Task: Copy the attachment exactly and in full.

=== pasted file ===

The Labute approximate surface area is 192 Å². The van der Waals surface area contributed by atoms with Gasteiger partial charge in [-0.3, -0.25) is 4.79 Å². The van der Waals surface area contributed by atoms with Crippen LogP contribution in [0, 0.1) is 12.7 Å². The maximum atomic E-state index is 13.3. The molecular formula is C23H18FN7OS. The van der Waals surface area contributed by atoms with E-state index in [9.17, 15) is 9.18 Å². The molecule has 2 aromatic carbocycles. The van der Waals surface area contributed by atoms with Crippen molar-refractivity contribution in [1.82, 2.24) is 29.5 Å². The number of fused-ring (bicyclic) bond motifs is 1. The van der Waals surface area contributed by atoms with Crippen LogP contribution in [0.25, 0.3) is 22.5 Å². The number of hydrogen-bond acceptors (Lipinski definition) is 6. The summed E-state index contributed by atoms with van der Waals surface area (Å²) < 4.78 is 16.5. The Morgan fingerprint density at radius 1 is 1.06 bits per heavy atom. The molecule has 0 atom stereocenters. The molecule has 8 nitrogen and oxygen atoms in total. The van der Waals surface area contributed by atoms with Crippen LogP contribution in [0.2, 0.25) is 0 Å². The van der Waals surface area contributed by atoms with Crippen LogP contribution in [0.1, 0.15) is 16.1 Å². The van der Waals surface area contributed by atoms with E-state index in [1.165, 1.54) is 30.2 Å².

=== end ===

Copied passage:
The Labute approximate surface area is 192 Å². The van der Waals surface area contributed by atoms with Gasteiger partial charge in [-0.3, -0.25) is 4.79 Å². The van der Waals surface area contributed by atoms with Crippen LogP contribution in [0, 0.1) is 12.7 Å². The maximum atomic E-state index is 13.3. The molecular formula is C23H18FN7OS. The van der Waals surface area contributed by atoms with E-state index in [9.17, 15) is 9.18 Å². The molecule has 2 aromatic carbocycles. The van der Waals surface area contributed by atoms with Crippen molar-refractivity contribution in [1.82, 2.24) is 29.5 Å². The number of fused-ring (bicyclic) bond motifs is 1. The van der Waals surface area contributed by atoms with Crippen LogP contribution in [0.25, 0.3) is 22.5 Å². The number of hydrogen-bond acceptors (Lipinski definition) is 6. The summed E-state index contributed by atoms with van der Waals surface area (Å²) < 4.78 is 16.5. The Morgan fingerprint density at radius 1 is 1.06 bits per heavy atom. The molecule has 0 atom stereocenters. The molecule has 8 nitrogen and oxygen atoms in total. The van der Waals surface area contributed by atoms with Crippen LogP contribution in [0.2, 0.25) is 0 Å². The van der Waals surface area contributed by atoms with Crippen LogP contribution in [0.1, 0.15) is 16.1 Å². The van der Waals surface area contributed by atoms with E-state index in [1.165, 1.54) is 30.2 Å².